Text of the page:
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Tuesday, Apr 24, 2018
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Debate continues over history of Tampa’s Bro Bowl

TAMPA — The fate of a 1970s surfer-style skate bowl – known as the Bro Bowl - could be determined by a volunteer committee that will try to bridge a divide between those who want to preserve it and those who say it stands in the way of honoring Central Avenue and 150 years of black history.

Committee members will be recruited at a public meeting on Oct. 10 at the Greater Bethel Missionary Baptist Church. About 100 people gathered at the church Monday to review a city proposal for a $6.5 million redevelopment of the park.

Because the skate bowl is considered historical, and a portion of the park’s redevelopment budget is from federal grants, the U.S. Department of Housing and Urban Development requires efforts be made to preserve it and recognize the skate bowl’s historical significance. The park is adjacent to the Encore project, a $445 million development of a mixed-income, mixed-use community that replaces the former public housing complex, Central Park Village.

The city wants to tear down the Bro Bowl and build a new facility in another location in the park. The city says the bowl in its current location would be in the way of a proposed history walk that would honor the history of Central Avenue, once populated by black-owned businesses, restaurants and night clubs.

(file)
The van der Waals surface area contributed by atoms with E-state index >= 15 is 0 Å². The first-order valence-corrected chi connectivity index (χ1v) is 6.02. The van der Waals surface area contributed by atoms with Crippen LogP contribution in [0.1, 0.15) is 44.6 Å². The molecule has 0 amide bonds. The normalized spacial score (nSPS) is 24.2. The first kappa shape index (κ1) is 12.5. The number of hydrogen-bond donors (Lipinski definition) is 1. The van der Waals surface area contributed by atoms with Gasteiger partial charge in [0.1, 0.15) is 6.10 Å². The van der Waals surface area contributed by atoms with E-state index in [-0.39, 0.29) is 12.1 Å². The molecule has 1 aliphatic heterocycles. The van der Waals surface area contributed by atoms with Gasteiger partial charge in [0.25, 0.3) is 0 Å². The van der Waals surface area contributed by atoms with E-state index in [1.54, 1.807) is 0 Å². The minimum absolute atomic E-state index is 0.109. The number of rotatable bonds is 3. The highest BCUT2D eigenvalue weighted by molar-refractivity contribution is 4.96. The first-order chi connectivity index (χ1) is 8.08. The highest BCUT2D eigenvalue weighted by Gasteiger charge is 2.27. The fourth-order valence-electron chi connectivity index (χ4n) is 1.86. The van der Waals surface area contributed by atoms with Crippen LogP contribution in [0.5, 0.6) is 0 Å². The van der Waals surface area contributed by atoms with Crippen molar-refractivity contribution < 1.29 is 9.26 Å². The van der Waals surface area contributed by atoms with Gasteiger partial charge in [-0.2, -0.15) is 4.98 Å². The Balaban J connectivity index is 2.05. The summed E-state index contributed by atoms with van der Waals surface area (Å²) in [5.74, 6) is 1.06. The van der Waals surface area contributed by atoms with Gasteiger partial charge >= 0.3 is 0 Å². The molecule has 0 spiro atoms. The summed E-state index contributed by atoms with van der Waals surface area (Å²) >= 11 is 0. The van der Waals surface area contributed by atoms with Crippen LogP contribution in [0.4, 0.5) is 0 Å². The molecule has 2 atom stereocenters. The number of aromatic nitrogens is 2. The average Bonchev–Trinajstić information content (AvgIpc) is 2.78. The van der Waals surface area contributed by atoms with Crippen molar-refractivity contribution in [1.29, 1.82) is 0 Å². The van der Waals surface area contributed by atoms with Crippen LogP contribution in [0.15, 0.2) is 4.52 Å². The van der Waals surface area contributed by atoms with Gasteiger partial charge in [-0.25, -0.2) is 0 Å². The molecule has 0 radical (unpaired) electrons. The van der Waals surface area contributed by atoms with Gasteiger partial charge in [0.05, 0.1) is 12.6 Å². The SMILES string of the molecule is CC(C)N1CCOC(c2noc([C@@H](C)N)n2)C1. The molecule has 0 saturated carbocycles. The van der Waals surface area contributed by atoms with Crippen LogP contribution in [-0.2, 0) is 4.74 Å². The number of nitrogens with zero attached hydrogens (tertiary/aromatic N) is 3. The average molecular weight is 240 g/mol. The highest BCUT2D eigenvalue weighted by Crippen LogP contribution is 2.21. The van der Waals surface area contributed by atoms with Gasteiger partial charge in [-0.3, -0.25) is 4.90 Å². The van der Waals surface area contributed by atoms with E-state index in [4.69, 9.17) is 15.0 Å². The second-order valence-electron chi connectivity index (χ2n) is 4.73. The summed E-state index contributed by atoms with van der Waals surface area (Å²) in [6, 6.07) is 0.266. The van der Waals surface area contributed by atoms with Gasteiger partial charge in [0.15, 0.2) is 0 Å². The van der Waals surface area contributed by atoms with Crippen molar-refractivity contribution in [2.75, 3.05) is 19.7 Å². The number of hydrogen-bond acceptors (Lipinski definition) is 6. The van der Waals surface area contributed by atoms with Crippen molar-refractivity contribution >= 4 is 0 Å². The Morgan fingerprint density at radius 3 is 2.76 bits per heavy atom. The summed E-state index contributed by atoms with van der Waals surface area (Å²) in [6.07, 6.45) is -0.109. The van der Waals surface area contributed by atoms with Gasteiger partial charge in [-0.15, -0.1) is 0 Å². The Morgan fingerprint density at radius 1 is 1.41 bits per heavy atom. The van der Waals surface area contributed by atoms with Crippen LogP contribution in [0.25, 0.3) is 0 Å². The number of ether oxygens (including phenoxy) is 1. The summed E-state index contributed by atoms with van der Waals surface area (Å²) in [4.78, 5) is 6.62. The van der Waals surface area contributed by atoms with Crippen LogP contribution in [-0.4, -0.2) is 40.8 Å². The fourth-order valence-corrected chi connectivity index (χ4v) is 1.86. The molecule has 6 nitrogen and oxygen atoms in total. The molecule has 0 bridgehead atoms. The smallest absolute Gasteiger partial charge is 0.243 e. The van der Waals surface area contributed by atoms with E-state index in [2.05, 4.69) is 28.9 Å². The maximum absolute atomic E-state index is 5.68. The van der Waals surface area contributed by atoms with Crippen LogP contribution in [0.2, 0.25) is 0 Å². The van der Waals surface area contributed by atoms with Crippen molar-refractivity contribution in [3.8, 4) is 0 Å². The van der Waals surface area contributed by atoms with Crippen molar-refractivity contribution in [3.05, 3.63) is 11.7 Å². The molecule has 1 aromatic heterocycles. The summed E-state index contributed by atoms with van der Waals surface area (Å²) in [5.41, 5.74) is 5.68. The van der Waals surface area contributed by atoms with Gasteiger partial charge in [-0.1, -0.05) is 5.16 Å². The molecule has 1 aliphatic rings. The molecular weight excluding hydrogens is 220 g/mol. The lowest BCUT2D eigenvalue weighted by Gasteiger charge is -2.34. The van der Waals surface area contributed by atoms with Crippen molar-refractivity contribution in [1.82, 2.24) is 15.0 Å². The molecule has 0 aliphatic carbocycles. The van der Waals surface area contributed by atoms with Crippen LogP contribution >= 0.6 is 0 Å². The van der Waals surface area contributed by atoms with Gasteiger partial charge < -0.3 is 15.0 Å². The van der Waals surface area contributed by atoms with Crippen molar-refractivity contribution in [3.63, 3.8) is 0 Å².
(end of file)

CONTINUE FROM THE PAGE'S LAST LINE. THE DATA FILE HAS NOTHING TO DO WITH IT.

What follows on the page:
The area north of downtown, including Central, was settled by freed slaves after the Civil War. State highway widening projects destroyed much of Central Avenue in the 1970s.

Shannon Bruffett, who nominated the Bro Bowl as a historic landmark, envisions a different design that would preserve the skate bowl where it is and allow the history walk to be built there as well.

“I love history. I love Tampa,” Bruffett said. “I love what Central Avenue represents.”

Several people spoke at Monday’s meeting who grew up in the area or whose families owned businesses on Central Avenue.

“I am a child of Central Avenue,” said State Sen. Arthenia Joyner. Her father, Henry Joyner, owned the Cotton Club, which was the last business to close on Central. “Even today I am (a child of Central), and I am proud of being so because I was raised on Central Avenue. It’s something that our young people should know about.”

Cheryl Rodriguez’ s father Francisco Rodriguez had an office on Central. He was one of the first black attorneys in Tampa.

“I do respect their history, what the skateboarding community feels it needs,” she said. “But African-American history has just been so ignored in this city. I find this an opportunity to promote and celebrate its history. This is something we deserve, a recognition of our history.”

Janus Research has been hired to oversee the committee, which will look at the Bro Bowl and see if there is a way to reach agreement on its future.

The historical importance of the Bro Bowl is not in question, said Janus Research president Kenneth Hardin. The goal is to avoid an impasse on what should happen to the skate bowl, he said.

“This is going to be a challenge for all of us,” he said. “We’re going to learn about skateboarding. Skateboarders are going to learn about the history of Central Avenue.”

The Bro Bowl could be listed on the National Register of Historic Places as early as next month.

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